4. Should the success of the other Cougar fall sports — many of which are ranked in the Top 10 — offset the disappointment of the up-and-down football season?
LLOYD: For a BYU sports fan that loves the institution as a whole, I think the answer has to be yes. If you bleed blue, you have to love seeing women’s soccer and volleyball win those big games. Having men’s and women’s cross country be the second-best teams in the nation is something to be tremendously proud of. But there is no denying that there is a huge contingent of Cougars supporters who are mostly football and/or men’s basketball fans. Those are the banner sports, the ones that get the most attention. If those are the sports that matter to you, than the accolades of other programs are nice — but unsatisfying. You ache for gridiron glory or hardwood heroism and nothing else can satisfy that craving.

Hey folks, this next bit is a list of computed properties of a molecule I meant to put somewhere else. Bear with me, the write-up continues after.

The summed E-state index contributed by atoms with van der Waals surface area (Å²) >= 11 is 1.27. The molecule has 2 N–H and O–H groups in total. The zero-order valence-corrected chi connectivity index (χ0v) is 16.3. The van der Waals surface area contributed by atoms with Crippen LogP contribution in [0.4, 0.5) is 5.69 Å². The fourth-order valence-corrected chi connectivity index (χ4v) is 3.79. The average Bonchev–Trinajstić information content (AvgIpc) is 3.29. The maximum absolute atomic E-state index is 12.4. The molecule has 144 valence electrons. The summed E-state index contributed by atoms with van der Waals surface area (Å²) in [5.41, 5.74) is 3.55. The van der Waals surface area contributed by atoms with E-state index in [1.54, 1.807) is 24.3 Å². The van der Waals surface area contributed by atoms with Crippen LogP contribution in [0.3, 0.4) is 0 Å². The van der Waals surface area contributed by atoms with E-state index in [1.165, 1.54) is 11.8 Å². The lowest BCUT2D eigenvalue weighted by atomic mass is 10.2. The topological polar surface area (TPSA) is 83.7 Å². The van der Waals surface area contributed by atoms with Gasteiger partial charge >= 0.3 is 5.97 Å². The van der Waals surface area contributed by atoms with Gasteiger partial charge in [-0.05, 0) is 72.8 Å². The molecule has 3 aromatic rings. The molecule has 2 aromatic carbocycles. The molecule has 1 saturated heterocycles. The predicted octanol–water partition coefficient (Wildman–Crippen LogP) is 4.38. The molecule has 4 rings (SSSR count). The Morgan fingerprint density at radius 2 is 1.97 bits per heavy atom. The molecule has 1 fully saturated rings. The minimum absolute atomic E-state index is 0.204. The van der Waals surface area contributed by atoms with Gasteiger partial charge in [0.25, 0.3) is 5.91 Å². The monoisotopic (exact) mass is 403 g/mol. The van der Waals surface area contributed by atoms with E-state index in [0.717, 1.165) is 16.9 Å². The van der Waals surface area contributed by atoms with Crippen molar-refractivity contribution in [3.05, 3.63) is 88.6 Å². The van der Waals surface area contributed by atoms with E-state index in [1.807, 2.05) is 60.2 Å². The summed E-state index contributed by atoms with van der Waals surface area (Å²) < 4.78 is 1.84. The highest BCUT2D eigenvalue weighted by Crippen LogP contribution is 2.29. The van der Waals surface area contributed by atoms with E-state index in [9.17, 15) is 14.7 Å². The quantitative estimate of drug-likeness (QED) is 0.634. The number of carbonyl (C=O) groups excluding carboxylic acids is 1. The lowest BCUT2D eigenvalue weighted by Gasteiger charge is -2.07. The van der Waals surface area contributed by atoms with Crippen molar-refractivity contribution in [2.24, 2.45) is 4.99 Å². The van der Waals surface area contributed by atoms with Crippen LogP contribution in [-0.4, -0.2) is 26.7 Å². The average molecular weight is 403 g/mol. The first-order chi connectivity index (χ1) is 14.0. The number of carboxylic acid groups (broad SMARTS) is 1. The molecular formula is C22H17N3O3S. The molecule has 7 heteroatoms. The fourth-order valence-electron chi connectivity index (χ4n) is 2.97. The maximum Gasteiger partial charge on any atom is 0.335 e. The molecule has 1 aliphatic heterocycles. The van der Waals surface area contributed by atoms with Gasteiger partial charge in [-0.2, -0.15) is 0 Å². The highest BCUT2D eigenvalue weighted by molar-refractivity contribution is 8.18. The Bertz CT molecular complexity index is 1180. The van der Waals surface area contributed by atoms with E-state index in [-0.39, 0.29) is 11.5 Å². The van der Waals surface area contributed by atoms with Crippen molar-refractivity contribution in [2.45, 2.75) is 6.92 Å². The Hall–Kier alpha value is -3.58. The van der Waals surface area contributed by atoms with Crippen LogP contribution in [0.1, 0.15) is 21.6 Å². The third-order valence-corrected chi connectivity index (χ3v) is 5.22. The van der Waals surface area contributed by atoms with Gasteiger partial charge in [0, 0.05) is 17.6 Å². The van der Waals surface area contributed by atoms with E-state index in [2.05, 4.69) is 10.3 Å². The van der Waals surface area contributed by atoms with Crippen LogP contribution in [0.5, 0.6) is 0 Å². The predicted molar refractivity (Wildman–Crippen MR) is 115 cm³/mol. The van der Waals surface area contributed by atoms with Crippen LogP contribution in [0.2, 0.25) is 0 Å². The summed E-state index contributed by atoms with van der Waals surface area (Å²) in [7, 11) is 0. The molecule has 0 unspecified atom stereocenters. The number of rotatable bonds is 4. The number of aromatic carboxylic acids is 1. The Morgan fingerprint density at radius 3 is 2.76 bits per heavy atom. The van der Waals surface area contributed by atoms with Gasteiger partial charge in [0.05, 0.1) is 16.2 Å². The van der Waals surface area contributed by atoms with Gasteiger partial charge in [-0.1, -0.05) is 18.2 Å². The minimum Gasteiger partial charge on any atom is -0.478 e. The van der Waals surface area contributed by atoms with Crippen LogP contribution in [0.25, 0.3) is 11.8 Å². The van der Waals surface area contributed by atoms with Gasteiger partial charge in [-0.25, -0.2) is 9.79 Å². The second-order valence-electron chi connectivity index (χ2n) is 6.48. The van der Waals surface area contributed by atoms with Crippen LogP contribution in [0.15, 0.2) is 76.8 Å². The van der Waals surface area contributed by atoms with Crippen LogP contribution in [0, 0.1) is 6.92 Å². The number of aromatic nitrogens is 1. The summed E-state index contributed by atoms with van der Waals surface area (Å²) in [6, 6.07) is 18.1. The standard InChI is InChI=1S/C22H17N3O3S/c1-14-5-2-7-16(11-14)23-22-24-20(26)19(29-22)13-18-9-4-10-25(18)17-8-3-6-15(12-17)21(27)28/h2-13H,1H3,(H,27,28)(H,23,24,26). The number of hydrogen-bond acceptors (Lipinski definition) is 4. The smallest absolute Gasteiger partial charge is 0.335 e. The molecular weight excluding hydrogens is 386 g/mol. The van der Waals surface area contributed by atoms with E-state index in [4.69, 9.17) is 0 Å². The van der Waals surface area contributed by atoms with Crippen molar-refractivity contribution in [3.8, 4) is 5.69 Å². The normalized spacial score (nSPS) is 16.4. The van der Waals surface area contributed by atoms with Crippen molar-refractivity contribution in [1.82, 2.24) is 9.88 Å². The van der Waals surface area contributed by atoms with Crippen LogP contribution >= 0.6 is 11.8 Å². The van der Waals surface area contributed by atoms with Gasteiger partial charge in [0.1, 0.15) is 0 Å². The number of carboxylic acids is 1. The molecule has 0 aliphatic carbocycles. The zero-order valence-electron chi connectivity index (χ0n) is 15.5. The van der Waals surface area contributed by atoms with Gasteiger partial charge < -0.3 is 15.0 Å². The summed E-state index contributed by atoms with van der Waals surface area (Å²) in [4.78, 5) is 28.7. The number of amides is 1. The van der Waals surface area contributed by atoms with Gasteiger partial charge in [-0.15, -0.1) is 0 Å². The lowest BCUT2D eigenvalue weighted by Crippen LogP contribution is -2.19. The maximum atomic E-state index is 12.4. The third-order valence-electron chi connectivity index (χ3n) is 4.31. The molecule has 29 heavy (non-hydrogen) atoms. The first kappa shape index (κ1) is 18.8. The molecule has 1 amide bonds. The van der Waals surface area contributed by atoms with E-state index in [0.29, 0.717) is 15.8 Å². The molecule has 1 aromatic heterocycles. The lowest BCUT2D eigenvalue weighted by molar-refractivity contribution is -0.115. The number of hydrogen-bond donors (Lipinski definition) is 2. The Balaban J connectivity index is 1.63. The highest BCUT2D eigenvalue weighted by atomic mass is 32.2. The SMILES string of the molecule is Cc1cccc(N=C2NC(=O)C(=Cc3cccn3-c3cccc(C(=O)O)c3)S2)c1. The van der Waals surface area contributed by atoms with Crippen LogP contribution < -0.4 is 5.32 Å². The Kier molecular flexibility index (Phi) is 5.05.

DICKSON: It never will for some fans. They see football and men’s basketball as the only sports that matter because it gives them bravado to talk to their buddies about how good BYU is playing when things are going well. Can you imagine a BYU fan engaging in smack talk about the volleyball or soccer programs? I can’t. But maybe they should. The BYU volleyball, soccer, women’s basketball, gymnastics, golf, softball, cross country and track programs are elite with some of the best coaches in the country. They should be celebrated for competing at a high level while still recruiting under the same guidelines as football and men’s basketball. I know it’s not a fair comparison, but like LaVell Edwards did so many years ago with missions, they have taken a perceived weakness (the honor code) and made it a strength in recruiting. Facts are facts.